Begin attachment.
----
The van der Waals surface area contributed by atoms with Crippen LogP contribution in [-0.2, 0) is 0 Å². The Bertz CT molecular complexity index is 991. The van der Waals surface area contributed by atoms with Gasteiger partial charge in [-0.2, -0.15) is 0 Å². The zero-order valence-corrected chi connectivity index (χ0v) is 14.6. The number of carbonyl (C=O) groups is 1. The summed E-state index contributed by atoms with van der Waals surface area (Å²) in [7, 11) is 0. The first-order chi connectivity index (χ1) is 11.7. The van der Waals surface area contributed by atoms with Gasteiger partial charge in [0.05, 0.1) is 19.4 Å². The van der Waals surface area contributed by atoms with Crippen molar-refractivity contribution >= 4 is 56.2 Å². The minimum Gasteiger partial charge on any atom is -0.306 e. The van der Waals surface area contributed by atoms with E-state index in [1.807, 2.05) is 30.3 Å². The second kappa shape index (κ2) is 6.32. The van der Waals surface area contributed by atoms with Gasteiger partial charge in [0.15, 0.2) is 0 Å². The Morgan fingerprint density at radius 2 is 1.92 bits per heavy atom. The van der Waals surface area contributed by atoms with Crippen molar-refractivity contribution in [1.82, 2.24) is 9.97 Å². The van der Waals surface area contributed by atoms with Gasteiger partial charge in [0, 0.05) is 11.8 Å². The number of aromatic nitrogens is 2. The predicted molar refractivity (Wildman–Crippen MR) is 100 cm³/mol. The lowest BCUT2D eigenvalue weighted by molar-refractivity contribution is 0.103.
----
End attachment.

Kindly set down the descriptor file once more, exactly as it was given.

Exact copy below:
The van der Waals surface area contributed by atoms with Crippen LogP contribution in [-0.2, 0) is 0 Å². The Bertz CT molecular complexity index is 991. The van der Waals surface area contributed by atoms with Gasteiger partial charge in [-0.2, -0.15) is 0 Å². The zero-order valence-corrected chi connectivity index (χ0v) is 14.6. The number of carbonyl (C=O) groups is 1. The summed E-state index contributed by atoms with van der Waals surface area (Å²) in [7, 11) is 0. The first-order chi connectivity index (χ1) is 11.7. The van der Waals surface area contributed by atoms with Gasteiger partial charge in [0.05, 0.1) is 19.4 Å². The van der Waals surface area contributed by atoms with Crippen molar-refractivity contribution >= 4 is 56.2 Å². The minimum Gasteiger partial charge on any atom is -0.306 e. The van der Waals surface area contributed by atoms with E-state index in [1.807, 2.05) is 30.3 Å². The second kappa shape index (κ2) is 6.32. The van der Waals surface area contributed by atoms with Gasteiger partial charge in [0.15, 0.2) is 0 Å². The Morgan fingerprint density at radius 2 is 1.92 bits per heavy atom. The van der Waals surface area contributed by atoms with Crippen molar-refractivity contribution in [1.82, 2.24) is 9.97 Å². The van der Waals surface area contributed by atoms with Gasteiger partial charge in [0, 0.05) is 11.8 Å². The number of aromatic nitrogens is 2. The predicted molar refractivity (Wildman–Crippen MR) is 100 cm³/mol. The lowest BCUT2D eigenvalue weighted by molar-refractivity contribution is 0.103.